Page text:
Broad Band was designed and built at the Goddard Space Flight Center in Greenbelt, Maryland, and a young PhD
student – in her 20s at the time – was given an extraordinary opportunity to
work in this new frontier of astronomy.
“She was a pioneer in that field,”
said Professor Christopher Reynolds, an expert in Black Holes at the University of Maryland.
“Kim Weaver was one of a small number of people who were very
influential in setting the stage for studies of black holes, using x-ray telescopes
to study black holes,” explained Reynolds.
Kimberly Ann Weaver, 47, grew up in Monongalia County, WV, and is an
astrophysicist at the Goddard Space Flight Center. The sprawling campus
encompasses nearly 1300 acres. More scientists and engineers work here than
anywhere else in the United States.
Weaver is also the author of the book, The Violent Universe – Joyrides Through the X-Ray Cosmos. The adjunct professor of astrophysics at Johns Hopkins University in Baltimore is profiled in the
upcoming West Virginia Public Radio Inspiring
West Virginians documentary.
“I’m mostly interested in other galaxies and Black Holes and the centers
of galaxies and quasars, the early universe, the birth of galaxies, how stars
began to form in the beginning of the universe – how did that happen? Where did
the first Black Holes come from? We have
no idea,” said Weaver at the Goddard Space Flight Center.
A Black Hole is a region in space that has super-intense gravity.
“In other words, it pulls space around itself so tightly that nothing
can escape if something falls inside.
Light can’t escape,” she explained. “Nothing can escape. For the most part – black holes gobble things
up. A star can fall into a black hole
and you don’t know what happens to it.”
The story of how this petite woman came to work at the cutting edge of
space exploration begins in West Virginia, when she was
“On Sundays my grandfather would love to take the car out for a drive, and
one Sunday we went down to southern West Virginia to visit my great-grandmother
who lived there very close to the Green Bank Observatory in Pocahontas County.”
Weaver recalled. “So we would be driving past the giant 300 foot dish and I was
so excited by that thing because it looked like it didn’t belong there.”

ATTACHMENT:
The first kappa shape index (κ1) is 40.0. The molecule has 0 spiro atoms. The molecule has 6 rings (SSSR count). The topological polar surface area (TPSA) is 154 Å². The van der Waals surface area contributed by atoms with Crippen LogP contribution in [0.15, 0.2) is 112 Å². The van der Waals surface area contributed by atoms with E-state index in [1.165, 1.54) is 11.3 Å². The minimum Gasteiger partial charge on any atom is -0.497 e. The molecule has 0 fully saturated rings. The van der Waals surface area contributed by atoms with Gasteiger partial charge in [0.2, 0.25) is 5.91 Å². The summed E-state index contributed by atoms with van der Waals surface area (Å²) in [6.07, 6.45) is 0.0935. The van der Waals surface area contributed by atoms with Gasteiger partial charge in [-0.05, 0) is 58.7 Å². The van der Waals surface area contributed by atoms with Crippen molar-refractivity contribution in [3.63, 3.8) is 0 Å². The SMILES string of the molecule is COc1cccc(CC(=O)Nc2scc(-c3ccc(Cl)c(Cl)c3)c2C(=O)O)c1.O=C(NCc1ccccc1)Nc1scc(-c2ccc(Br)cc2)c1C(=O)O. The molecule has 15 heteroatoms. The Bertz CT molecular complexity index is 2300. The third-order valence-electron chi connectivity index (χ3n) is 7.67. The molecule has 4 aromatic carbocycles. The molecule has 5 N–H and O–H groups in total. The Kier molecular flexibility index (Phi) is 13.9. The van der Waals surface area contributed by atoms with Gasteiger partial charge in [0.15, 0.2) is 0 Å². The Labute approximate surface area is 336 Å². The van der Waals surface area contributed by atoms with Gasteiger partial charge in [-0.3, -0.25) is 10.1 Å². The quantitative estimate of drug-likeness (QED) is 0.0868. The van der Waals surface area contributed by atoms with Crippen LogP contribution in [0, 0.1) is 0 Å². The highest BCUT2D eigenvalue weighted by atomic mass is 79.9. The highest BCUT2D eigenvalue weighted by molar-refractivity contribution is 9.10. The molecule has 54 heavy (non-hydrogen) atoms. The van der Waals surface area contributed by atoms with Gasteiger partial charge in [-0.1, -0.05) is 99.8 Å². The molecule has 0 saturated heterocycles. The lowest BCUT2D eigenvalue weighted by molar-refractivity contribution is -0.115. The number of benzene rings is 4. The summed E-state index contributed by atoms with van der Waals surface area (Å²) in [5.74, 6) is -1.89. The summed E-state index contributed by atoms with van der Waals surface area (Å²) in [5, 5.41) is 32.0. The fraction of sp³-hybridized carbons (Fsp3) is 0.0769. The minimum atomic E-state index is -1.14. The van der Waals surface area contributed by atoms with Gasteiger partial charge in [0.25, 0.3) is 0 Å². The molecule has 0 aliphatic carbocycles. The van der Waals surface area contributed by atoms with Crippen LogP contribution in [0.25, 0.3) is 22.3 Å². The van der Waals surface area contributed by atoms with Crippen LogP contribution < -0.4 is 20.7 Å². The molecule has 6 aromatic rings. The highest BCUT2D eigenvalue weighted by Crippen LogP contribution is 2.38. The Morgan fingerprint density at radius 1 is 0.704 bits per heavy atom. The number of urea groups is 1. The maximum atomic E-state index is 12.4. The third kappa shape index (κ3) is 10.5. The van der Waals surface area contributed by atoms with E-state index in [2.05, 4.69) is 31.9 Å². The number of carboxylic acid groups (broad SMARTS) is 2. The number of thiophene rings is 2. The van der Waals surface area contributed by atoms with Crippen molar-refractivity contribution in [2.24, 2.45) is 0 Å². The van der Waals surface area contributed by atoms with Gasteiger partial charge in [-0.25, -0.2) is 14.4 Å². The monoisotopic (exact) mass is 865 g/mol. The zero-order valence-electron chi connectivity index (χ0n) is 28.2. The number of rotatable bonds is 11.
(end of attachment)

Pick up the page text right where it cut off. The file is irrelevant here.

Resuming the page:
“It looked like science fiction to me, and my grandfather would say ‘well,
that’s what the Jolly Green Giant eats his dinner from.’ And I’d say, ‘That’s
not true, Grandpa!’”
Twenty years later, while Kim was interning at the Green Bank
Observatory and using the “Jolly Green Giant’s dish,” she discovered a small
“You can see the Milky Way right above you there. It’s a wonderful place to see the sky.”
Weaver grew up in Cheat Lake, near Morgantown, the elder of two
daughters. Her mother is an artist and
homemaker and her father was an entrepreneur.
And though she was an outstanding student, she says as a kid, she felt
like an outsider, that she never quite “fit in”.
An excellent singer, she dreamed of going on Broadway. And then, she had another dream.
“I had a huge dream starting in 7th grade to conduct the WVU
marching band,” she said. “That became my focus for years.”
And she made it. In 1985 and 1986, Weaver was the field conductor of the
WVU marching band. She also became Miss
But being a female physics major, she faced the first discrimination of
her life. Weaver had gotten engaged and a certain physics professor was not
going to hold her back.
“I wore my ring to class and he saw it and he said, ‘Well, you’re never
going to become anything. You’re just
going to get married and I don’t even know why you’re here,” she recalled. “He
said, ‘Why am I wasting my time with teaching you physics?’”
Weaver proved him wrong. In 2011 she
became the youngest inductee of the WVU Academy of Distinguished Alumni. She’s also served as an outside adviser to
the West Virginia University Physics Department.
Today in her spare time Weaver is an accomplished actress and singer in
community theater. And she’s about to embark on a project at NASA to study a
whole class of galaxies.
Weaver will be featured, along with 3 others, in the documentary Inspiring West Virginians, produced by
Jean Snedegar and Suzanne Higgins, airing Thursday, Sept. 13 at 9 pm, on West Virginia Public Radio.